A victim of online scammers, who was conned into giving away her savings, has warned others not to make the same mistake.
Julie Bushnell said she felt ashamed and embarrassed after falling for a Bitcoin fraud that cost her £9,000.
It used the name of entrepreneur Elon Musk and a story on a fake BBC website suggesting she could double her money in a giveaway of the cryptocurrency.
The Brighton teacher said: “I think about it every minute of every day.”
Ms Bushnell, an investor in cryptocurrency, spotted an item on a website that appeared to use BBC News branding, claiming Mr Musk, the billionaire boss of the Tesla car firm, would pay back double the sum of any Bitcoin deposit.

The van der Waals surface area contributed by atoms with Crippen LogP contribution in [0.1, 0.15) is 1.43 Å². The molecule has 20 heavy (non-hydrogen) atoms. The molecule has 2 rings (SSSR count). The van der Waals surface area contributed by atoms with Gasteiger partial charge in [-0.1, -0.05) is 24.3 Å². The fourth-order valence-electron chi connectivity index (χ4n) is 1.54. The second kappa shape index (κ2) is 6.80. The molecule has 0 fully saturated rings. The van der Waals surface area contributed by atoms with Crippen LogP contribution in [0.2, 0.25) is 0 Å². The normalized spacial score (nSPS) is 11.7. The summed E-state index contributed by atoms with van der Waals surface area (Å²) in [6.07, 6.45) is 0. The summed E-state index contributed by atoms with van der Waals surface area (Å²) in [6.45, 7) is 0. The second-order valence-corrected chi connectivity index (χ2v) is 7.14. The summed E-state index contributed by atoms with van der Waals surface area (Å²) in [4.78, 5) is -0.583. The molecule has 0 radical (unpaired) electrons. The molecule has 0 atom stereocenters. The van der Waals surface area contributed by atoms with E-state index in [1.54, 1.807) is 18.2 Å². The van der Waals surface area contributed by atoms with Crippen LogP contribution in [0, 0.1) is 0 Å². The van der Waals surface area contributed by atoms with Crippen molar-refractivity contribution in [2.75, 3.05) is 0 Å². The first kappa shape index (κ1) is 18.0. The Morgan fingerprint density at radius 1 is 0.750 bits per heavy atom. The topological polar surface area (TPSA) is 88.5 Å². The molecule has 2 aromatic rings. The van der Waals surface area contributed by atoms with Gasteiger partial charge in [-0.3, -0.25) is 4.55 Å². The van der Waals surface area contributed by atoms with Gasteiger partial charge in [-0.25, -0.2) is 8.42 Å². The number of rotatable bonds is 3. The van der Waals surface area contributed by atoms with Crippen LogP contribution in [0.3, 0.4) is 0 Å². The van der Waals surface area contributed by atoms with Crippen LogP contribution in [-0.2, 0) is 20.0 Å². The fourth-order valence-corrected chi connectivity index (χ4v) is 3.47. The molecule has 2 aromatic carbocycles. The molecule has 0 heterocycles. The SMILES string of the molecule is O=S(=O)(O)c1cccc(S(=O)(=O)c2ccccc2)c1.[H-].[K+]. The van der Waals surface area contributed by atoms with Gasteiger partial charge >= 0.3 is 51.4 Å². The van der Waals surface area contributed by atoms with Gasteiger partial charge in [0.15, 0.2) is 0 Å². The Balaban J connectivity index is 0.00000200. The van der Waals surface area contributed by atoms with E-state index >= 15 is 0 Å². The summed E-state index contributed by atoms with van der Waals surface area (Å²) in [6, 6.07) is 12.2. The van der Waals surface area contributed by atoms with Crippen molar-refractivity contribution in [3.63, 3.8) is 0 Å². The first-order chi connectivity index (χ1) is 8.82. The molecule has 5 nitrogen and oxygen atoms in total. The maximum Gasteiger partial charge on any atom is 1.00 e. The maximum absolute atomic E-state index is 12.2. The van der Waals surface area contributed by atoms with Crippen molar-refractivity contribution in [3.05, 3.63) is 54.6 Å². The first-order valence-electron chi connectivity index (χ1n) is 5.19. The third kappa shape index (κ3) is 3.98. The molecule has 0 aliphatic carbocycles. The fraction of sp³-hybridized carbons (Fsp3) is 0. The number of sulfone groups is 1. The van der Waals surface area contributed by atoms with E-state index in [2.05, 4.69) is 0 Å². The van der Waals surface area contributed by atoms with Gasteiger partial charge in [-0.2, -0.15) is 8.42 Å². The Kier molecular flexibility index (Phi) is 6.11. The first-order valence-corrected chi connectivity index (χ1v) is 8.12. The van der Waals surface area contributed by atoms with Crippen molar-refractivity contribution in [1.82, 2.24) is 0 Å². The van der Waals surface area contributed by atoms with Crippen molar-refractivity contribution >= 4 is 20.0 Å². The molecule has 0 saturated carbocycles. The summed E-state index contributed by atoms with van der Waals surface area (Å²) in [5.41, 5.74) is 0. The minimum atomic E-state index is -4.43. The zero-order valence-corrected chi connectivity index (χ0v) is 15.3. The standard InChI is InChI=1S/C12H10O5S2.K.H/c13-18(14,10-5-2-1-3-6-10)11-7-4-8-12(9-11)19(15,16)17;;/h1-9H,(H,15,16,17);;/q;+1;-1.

She paid £9,000, which she had saved for a deposit on a new home. When no reciprocal payment arrived it dawned on her that she had become the victim of a scam.
She said: “It has affected me massively. I wish I could have that time back – go in a time machine and not make those couple of clicks.”
Ms Bushnell, who has reported the crime to Sussex Police and Action Fraud, added: “They have robbed me of my dignity, self-respect, self-worth and strength. They have sucked all the goodness of life out of me.
“I want to raise awareness of this scam so it doesn’t happen to other vulnerable people.”
The fake site is still currently online.
Research by crypto-community Whale Alert suggests so-called giveaway gangs made more than $18m worldwide in the first three months of 2021, with more than 5,600 victims – compared with 10,500 in the whole of 2020.
The BBC said it was taking action to have the site closed down, adding: “We urge people to check the veracity of [websites] and not to supply any personal information.”